On August 16, an independent expert appointed by the U.N. Human Rights Council released a report saying it was “reasonable to conclude” that Uyghurs and other ethnic minorities in China’s northwestern Xinjiang region are being subjected to forced labor.
While the report acknowledges that China’s work programs “may create employment opportunities for minorities and enhance their incomes,” it also notes the “involuntary nature” of the labor in many cases.
Workers, it says, are subjected to “excessive surveillance, abusive living and working conditions, restriction of movement through internment, threats, physical and/or sexual violence and other inhuman or degrading treatment.” Such treatment may constitute “enslavement as a crime against humanity,” the report states.
Beijing reportedly tried to halt the release of the report, and Foreign Ministry Spokesperson Wang Wenbin denounced it on August 17.
“[A] certain special rapporteur chooses to believe in lies and disinformation about Xinjiang spread by the U.S. and some other Western countries and anti-China forces, abuse his authority,” Wang said, referring to Tomoya Obokata, the U.N. Special Rapporteur on Contemporary Forms of Slavery.
Wang accused Obokata of “denigrating” China and serving “as a political tool for anti-China forces.”
“There has never been 'forced labor’ in Xinjiang,” Wang said. “The Chinese government follows a people-centered development philosophy and attaches great importance to protecting the rights and interests of workers.”
That is false.
The U.N. report drew on a growing body of independent academic research, open sources, victim testimony and government accounts to reach its conclusions about forced labor in Xinjiang, where more than 1 million people have been interned.
Still, providing an accurate account of what is going on in Xinjiang is not easy.
China’s restricted media environment and limited access in Xinjiang greatly complicate verification efforts.
The U.S.-based Workers Rights Consortium said that “extreme levels of repression and surveillance” in Xinjiang stop brands and retailers from using labor rights audits “to ensure that their supply chains are free from forced labor.”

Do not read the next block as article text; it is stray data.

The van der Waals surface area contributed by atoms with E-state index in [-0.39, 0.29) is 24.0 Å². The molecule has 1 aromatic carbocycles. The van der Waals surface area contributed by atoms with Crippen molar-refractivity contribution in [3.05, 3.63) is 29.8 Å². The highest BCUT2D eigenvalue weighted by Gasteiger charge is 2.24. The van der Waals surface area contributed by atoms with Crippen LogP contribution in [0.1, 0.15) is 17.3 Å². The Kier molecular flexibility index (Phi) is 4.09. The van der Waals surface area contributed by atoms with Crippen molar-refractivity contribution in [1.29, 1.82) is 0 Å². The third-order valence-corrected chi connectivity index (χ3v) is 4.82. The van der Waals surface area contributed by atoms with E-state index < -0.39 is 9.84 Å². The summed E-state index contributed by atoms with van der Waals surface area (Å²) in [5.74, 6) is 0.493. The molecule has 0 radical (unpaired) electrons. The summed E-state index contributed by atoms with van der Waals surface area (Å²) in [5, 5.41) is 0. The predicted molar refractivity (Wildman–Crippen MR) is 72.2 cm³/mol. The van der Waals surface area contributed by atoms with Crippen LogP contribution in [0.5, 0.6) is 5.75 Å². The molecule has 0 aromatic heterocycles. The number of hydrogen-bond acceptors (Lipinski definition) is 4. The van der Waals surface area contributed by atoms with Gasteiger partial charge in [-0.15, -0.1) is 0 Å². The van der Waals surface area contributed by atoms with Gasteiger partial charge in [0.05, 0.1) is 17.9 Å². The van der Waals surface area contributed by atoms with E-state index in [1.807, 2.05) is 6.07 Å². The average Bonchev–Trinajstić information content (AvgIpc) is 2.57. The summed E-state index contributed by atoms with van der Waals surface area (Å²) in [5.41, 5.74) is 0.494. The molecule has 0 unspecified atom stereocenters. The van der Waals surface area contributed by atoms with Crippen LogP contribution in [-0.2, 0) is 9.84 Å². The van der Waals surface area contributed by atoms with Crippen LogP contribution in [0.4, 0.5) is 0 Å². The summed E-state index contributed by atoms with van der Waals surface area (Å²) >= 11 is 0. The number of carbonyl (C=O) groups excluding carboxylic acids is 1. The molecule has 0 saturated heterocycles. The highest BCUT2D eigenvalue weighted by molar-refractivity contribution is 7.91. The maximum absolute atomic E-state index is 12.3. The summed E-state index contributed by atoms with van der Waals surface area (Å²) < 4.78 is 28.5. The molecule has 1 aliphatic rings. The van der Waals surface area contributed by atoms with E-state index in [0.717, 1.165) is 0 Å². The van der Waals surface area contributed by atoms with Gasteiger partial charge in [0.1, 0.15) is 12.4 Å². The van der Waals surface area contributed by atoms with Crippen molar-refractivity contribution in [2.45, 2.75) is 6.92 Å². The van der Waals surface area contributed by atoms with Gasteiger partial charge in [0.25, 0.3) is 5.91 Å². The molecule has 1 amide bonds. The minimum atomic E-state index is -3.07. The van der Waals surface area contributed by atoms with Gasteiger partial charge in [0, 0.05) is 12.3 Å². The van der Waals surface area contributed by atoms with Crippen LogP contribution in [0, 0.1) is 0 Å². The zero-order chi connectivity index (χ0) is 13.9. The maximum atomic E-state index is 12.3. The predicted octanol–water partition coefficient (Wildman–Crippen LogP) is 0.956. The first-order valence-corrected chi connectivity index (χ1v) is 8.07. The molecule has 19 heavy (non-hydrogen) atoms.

China does not provide unfettered access to outside observers seeking to investigate abuse claims in Xinjiang.
Outgoing U.N. human rights chief Michelle Bachelet visited Xinjiang in May and said she “was not able to speak to any Uyghurs currently detained or their families during the visit.” She also said she “was accompanied by government officials throughout the visit to Xinjiang.”
Still, China used that controversial trip, which Bachelet explicitly stated “was not an investigation,” to exonerate itself of genocide charges.
In reaction to Bachelet’s trip, 39 scholars of the Uyghur region argued in an open letter published in June that “China is committing crimes against humanity at a scale that extends far beyond the mass internment program.”
The letter’s signatories said many of the internment and indoctrination camps had recently closed, adding that “a substantial portion of internees from now-closed camps have been transferred to formal prisons after sham trials, while others have been placed in forced labor programs.”
The scholars added that the abundant evidence of “atrocities in Xinjiang” had led them to an “extraordinary consensus” rarely seen in the academic field.
The U.N. report said China’s “forced labor scheme” includes a vocational skills education and training center system, under which “minorities are detained and subjected to work placements.”
China claims the system is used to “eliminate sources of terrorism.”
The U.N. report cites groups and researchers who have come under attack from Beijing for alleged bias, including Adrian Zenz, a researcher at the Washington-based Victims of Communism Memorial Foundation, who has written extensively about China’s Uyghurs. China accuses Zenz of being “a right-wing Christian” looking to slander the Chinese Communist Party.
In June, Zenz wrote a report titled “Unemployment Monitoring and Early Warning: New Trends in Xinjiang’s Coercive Labor Placement Systems.”
The report, drawing on Chinese planning documents and other internal Chinese Communist Party sources, found that “Xinjiang’s labor transfers became highly coercive” at the same time as the mass internment program for Uyghurs began in 2017.
In 2018, The New York Times reported that “mounting evidence suggests a system of forced labor is emerging from the camps.”